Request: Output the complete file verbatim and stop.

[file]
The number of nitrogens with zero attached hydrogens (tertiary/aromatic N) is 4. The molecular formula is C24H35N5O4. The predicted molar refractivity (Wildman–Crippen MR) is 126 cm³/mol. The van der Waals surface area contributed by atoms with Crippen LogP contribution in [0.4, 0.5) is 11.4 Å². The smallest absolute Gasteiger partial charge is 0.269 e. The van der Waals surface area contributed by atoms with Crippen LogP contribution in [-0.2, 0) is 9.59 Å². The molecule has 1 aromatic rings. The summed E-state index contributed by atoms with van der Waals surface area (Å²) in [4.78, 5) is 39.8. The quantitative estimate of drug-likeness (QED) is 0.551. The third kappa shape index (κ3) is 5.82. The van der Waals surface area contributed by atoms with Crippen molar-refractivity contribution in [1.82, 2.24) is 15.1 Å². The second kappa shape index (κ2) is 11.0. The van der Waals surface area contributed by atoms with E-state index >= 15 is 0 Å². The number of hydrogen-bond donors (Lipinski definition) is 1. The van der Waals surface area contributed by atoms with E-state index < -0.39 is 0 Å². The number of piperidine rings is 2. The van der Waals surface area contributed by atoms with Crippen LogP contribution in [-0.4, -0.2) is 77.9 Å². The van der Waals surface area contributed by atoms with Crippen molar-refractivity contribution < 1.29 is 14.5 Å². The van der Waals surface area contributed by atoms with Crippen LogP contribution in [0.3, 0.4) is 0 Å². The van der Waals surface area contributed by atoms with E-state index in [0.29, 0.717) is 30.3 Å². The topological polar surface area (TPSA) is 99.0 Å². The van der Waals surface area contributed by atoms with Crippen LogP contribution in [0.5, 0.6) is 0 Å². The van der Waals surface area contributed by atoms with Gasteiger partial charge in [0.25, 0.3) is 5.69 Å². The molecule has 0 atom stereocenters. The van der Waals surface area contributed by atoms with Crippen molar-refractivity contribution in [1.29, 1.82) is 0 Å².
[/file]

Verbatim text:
The number of nitrogens with zero attached hydrogens (tertiary/aromatic N) is 4. The molecular formula is C24H35N5O4. The predicted molar refractivity (Wildman–Crippen MR) is 126 cm³/mol. The van der Waals surface area contributed by atoms with Crippen LogP contribution in [0.4, 0.5) is 11.4 Å². The smallest absolute Gasteiger partial charge is 0.269 e. The van der Waals surface area contributed by atoms with Crippen LogP contribution in [-0.2, 0) is 9.59 Å². The molecule has 1 aromatic rings. The summed E-state index contributed by atoms with van der Waals surface area (Å²) in [4.78, 5) is 39.8. The quantitative estimate of drug-likeness (QED) is 0.551. The third kappa shape index (κ3) is 5.82. The van der Waals surface area contributed by atoms with Crippen molar-refractivity contribution in [1.82, 2.24) is 15.1 Å². The second kappa shape index (κ2) is 11.0. The van der Waals surface area contributed by atoms with E-state index >= 15 is 0 Å². The number of hydrogen-bond donors (Lipinski definition) is 1. The van der Waals surface area contributed by atoms with E-state index < -0.39 is 0 Å². The number of piperidine rings is 2. The van der Waals surface area contributed by atoms with Crippen LogP contribution in [-0.4, -0.2) is 77.9 Å². The van der Waals surface area contributed by atoms with Crippen molar-refractivity contribution < 1.29 is 14.5 Å². The van der Waals surface area contributed by atoms with Crippen LogP contribution in [0.3, 0.4) is 0 Å². The van der Waals surface area contributed by atoms with E-state index in [0.29, 0.717) is 30.3 Å². The topological polar surface area (TPSA) is 99.0 Å². The van der Waals surface area contributed by atoms with Crippen LogP contribution in [0.5, 0.6) is 0 Å². The van der Waals surface area contributed by atoms with Gasteiger partial charge in [0.25, 0.3) is 5.69 Å². The molecule has 0 atom stereocenters. The van der Waals surface area contributed by atoms with Crippen molar-refractivity contribution in [1.29, 1.82) is 0 Å².